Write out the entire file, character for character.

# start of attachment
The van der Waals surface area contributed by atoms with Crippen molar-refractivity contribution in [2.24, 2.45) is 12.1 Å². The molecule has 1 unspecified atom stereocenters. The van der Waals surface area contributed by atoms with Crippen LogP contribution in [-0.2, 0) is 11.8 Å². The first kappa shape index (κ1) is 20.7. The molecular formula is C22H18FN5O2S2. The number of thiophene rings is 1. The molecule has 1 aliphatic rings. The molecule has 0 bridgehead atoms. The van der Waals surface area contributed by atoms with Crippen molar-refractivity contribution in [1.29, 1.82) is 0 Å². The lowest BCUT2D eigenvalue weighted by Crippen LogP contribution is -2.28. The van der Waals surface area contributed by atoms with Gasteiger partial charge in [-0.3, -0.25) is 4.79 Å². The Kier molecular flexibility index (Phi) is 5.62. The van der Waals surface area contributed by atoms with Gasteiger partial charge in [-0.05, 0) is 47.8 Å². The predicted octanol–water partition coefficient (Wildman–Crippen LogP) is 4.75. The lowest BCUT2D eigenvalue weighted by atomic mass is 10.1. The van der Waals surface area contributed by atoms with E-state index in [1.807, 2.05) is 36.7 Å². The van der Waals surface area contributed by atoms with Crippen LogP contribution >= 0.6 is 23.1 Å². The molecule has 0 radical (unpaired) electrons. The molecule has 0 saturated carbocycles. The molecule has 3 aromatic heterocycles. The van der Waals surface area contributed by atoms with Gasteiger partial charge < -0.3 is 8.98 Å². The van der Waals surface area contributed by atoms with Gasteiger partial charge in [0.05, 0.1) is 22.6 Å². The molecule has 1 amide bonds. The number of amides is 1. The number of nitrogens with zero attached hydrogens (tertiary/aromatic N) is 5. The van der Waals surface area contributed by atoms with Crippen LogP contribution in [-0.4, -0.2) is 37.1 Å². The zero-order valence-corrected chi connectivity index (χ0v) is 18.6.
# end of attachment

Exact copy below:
The van der Waals surface area contributed by atoms with Crippen molar-refractivity contribution in [2.24, 2.45) is 12.1 Å². The molecule has 1 unspecified atom stereocenters. The van der Waals surface area contributed by atoms with Crippen LogP contribution in [-0.2, 0) is 11.8 Å². The first kappa shape index (κ1) is 20.7. The molecular formula is C22H18FN5O2S2. The number of thiophene rings is 1. The molecule has 1 aliphatic rings. The molecule has 0 bridgehead atoms. The van der Waals surface area contributed by atoms with Crippen molar-refractivity contribution in [1.29, 1.82) is 0 Å². The lowest BCUT2D eigenvalue weighted by Crippen LogP contribution is -2.28. The van der Waals surface area contributed by atoms with Gasteiger partial charge in [-0.3, -0.25) is 4.79 Å². The Kier molecular flexibility index (Phi) is 5.62. The van der Waals surface area contributed by atoms with Gasteiger partial charge in [-0.05, 0) is 47.8 Å². The predicted octanol–water partition coefficient (Wildman–Crippen LogP) is 4.75. The lowest BCUT2D eigenvalue weighted by atomic mass is 10.1. The van der Waals surface area contributed by atoms with E-state index in [1.807, 2.05) is 36.7 Å². The van der Waals surface area contributed by atoms with Crippen LogP contribution >= 0.6 is 23.1 Å². The molecule has 0 radical (unpaired) electrons. The molecule has 0 saturated carbocycles. The molecule has 3 aromatic heterocycles. The van der Waals surface area contributed by atoms with Gasteiger partial charge < -0.3 is 8.98 Å². The van der Waals surface area contributed by atoms with Gasteiger partial charge in [0.05, 0.1) is 22.6 Å². The molecule has 1 amide bonds. The number of amides is 1. The number of nitrogens with zero attached hydrogens (tertiary/aromatic N) is 5. The van der Waals surface area contributed by atoms with Crippen LogP contribution in [-0.4, -0.2) is 37.1 Å². The zero-order valence-corrected chi connectivity index (χ0v) is 18.6.